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DEVIL OF A TIME FOR THE ANGELS
Larry Keith
August 01, 1977
Although owner Gene Autry lavished millions of his dollars on free agents, the green promise of spring has now turned into a hellish summer for his band of Californians, the stumbling tumbleweeds of the American League West
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August 01, 1977

Devil Of A Time For The Angels

Although owner Gene Autry lavished millions of his dollars on free agents, the green promise of spring has now turned into a hellish summer for his band of Californians, the stumbling tumbleweeds of the American League West

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After signing California Angel contracts totaling $5.2 million last November, free-agent draftees Don Baylor, Joe Rudi and Bobby Grich properly rewarded themselves with, respectively, a Mercedes-Benz, a Laguna Beach home and a Hawaii vacation. Everyone agreed that the club would receive its reward once the season began. Last week, however, the biggest investor in baseball's free-agent marketplace was beginning to look like the biggest loser, too. While Baylor fought a batting slump, Rudi recuperated from a broken hand and Grich rested his aching back for another try next spring, the Angels were sinking like the sun in the American League West.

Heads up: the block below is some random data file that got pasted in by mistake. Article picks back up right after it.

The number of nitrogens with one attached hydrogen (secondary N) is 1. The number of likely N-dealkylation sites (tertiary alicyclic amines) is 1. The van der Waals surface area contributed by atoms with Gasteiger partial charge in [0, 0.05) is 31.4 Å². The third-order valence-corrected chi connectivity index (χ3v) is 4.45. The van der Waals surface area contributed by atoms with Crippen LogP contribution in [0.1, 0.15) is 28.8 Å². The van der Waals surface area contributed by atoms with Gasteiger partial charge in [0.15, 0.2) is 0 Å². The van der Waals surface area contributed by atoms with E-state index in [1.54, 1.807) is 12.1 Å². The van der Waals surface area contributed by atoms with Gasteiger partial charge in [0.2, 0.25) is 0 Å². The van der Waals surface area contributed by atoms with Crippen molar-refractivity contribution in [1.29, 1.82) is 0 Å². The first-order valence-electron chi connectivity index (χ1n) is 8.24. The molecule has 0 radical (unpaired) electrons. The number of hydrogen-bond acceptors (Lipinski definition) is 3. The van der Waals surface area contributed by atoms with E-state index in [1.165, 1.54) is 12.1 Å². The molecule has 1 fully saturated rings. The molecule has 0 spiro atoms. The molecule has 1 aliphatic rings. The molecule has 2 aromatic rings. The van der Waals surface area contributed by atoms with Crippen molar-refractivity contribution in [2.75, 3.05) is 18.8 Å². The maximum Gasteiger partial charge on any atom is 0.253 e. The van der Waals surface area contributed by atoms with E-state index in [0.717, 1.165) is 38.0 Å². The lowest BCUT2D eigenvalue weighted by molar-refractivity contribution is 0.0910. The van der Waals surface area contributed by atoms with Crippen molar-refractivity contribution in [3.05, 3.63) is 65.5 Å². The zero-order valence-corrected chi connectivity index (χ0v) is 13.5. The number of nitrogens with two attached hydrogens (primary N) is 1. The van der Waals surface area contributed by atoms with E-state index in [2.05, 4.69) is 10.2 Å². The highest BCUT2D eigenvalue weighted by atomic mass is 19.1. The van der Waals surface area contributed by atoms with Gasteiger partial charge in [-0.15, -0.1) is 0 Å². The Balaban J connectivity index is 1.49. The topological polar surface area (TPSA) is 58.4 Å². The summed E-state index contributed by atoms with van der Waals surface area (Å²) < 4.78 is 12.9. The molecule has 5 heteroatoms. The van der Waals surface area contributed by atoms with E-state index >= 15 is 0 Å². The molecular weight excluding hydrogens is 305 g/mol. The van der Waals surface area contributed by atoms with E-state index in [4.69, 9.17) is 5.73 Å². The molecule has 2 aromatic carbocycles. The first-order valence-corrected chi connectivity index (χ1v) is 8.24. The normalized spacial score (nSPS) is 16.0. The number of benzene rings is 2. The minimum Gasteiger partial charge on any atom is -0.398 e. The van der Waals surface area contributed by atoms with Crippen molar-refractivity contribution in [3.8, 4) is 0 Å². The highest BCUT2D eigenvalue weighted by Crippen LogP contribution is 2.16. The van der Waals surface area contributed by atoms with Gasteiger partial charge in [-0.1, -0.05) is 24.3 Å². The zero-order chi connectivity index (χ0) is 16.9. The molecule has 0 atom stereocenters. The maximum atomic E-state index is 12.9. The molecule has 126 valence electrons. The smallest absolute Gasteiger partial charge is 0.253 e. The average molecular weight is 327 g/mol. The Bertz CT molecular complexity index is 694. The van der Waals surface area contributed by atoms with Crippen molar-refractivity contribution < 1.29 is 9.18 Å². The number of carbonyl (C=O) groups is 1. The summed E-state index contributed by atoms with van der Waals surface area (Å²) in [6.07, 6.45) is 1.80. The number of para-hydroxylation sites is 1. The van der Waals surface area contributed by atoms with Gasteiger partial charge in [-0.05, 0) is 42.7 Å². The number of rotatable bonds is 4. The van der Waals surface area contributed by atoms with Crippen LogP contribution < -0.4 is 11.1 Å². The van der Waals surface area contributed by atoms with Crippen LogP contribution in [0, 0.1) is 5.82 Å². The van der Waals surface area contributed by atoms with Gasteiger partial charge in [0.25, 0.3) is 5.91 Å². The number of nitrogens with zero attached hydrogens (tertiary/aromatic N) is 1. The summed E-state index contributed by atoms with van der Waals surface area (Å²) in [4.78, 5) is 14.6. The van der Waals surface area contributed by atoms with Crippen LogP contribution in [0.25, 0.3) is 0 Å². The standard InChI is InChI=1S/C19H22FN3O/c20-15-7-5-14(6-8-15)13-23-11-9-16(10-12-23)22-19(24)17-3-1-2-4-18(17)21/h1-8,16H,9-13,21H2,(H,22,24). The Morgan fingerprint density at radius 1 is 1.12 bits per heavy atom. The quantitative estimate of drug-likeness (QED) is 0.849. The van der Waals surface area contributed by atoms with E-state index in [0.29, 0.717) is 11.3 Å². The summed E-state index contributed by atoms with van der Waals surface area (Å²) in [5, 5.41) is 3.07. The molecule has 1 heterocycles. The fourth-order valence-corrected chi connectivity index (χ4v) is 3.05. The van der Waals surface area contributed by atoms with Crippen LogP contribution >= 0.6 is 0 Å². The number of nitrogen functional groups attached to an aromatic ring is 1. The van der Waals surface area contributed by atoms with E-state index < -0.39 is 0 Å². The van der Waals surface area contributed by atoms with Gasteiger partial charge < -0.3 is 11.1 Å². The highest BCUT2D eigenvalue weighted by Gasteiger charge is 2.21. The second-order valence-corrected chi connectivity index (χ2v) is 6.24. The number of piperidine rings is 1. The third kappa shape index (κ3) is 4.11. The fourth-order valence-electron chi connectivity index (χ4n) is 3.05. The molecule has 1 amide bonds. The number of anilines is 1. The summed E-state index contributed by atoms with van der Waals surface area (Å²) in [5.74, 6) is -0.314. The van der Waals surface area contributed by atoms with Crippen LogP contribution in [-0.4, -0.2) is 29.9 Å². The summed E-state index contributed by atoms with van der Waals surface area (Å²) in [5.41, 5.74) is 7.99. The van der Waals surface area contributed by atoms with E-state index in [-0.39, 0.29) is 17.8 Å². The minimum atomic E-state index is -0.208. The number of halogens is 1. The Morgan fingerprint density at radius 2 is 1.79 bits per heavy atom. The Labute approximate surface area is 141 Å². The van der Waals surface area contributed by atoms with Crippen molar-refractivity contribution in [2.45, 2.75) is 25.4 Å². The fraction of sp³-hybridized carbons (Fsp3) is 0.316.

The princely amount that owner Gene Autry approved and General Manager Harry Dalton spent seems a staggering price to pay for mediocrity. But California may have been victimized more by bad luck than bad business. Every starter in the lineup has missed at least one game because of injury, and Rudi and Grich are only two of the eight players who have languished on the disabled list. Meanwhile, a few more have had a disability of another sort. Cleanup hitter Tony Solaita has a .236 average and only 34 RBIs, and the pitching rotation has been Tanana and Ryan—and two days of cryin'.